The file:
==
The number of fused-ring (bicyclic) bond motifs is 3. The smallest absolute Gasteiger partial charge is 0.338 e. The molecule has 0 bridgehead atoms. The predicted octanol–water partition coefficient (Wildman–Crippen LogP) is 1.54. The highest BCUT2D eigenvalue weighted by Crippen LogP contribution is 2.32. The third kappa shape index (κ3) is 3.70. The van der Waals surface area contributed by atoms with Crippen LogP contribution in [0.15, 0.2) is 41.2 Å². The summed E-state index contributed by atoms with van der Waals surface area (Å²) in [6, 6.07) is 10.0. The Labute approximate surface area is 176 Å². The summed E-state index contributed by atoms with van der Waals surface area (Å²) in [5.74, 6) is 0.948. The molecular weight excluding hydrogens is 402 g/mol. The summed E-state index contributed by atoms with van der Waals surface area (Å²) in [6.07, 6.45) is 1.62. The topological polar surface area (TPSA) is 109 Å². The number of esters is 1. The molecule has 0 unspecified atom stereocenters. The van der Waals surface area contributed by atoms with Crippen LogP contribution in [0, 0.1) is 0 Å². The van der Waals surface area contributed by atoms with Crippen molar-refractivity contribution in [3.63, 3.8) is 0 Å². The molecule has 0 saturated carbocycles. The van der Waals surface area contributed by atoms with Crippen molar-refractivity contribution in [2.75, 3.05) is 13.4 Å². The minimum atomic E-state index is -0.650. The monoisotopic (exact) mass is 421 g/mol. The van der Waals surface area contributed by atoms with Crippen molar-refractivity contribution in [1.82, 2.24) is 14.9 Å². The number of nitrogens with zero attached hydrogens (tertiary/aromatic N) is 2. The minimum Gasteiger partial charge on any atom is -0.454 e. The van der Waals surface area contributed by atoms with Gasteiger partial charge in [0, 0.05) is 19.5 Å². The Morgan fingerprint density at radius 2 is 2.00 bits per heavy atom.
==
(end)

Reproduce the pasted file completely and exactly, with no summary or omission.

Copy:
The number of fused-ring (bicyclic) bond motifs is 3. The smallest absolute Gasteiger partial charge is 0.338 e. The molecule has 0 bridgehead atoms. The predicted octanol–water partition coefficient (Wildman–Crippen LogP) is 1.54. The highest BCUT2D eigenvalue weighted by Crippen LogP contribution is 2.32. The third kappa shape index (κ3) is 3.70. The van der Waals surface area contributed by atoms with Crippen LogP contribution in [0.15, 0.2) is 41.2 Å². The summed E-state index contributed by atoms with van der Waals surface area (Å²) in [6, 6.07) is 10.0. The Labute approximate surface area is 176 Å². The summed E-state index contributed by atoms with van der Waals surface area (Å²) in [5.74, 6) is 0.948. The molecular weight excluding hydrogens is 402 g/mol. The summed E-state index contributed by atoms with van der Waals surface area (Å²) in [6.07, 6.45) is 1.62. The topological polar surface area (TPSA) is 109 Å². The number of esters is 1. The molecule has 0 unspecified atom stereocenters. The van der Waals surface area contributed by atoms with Crippen LogP contribution in [0, 0.1) is 0 Å². The van der Waals surface area contributed by atoms with Crippen molar-refractivity contribution in [3.63, 3.8) is 0 Å². The molecule has 0 saturated carbocycles. The van der Waals surface area contributed by atoms with Crippen molar-refractivity contribution in [2.75, 3.05) is 13.4 Å². The minimum atomic E-state index is -0.650. The monoisotopic (exact) mass is 421 g/mol. The van der Waals surface area contributed by atoms with Crippen molar-refractivity contribution in [1.82, 2.24) is 14.9 Å². The number of nitrogens with zero attached hydrogens (tertiary/aromatic N) is 2. The minimum Gasteiger partial charge on any atom is -0.454 e. The van der Waals surface area contributed by atoms with Gasteiger partial charge in [0, 0.05) is 19.5 Å². The Morgan fingerprint density at radius 2 is 2.00 bits per heavy atom.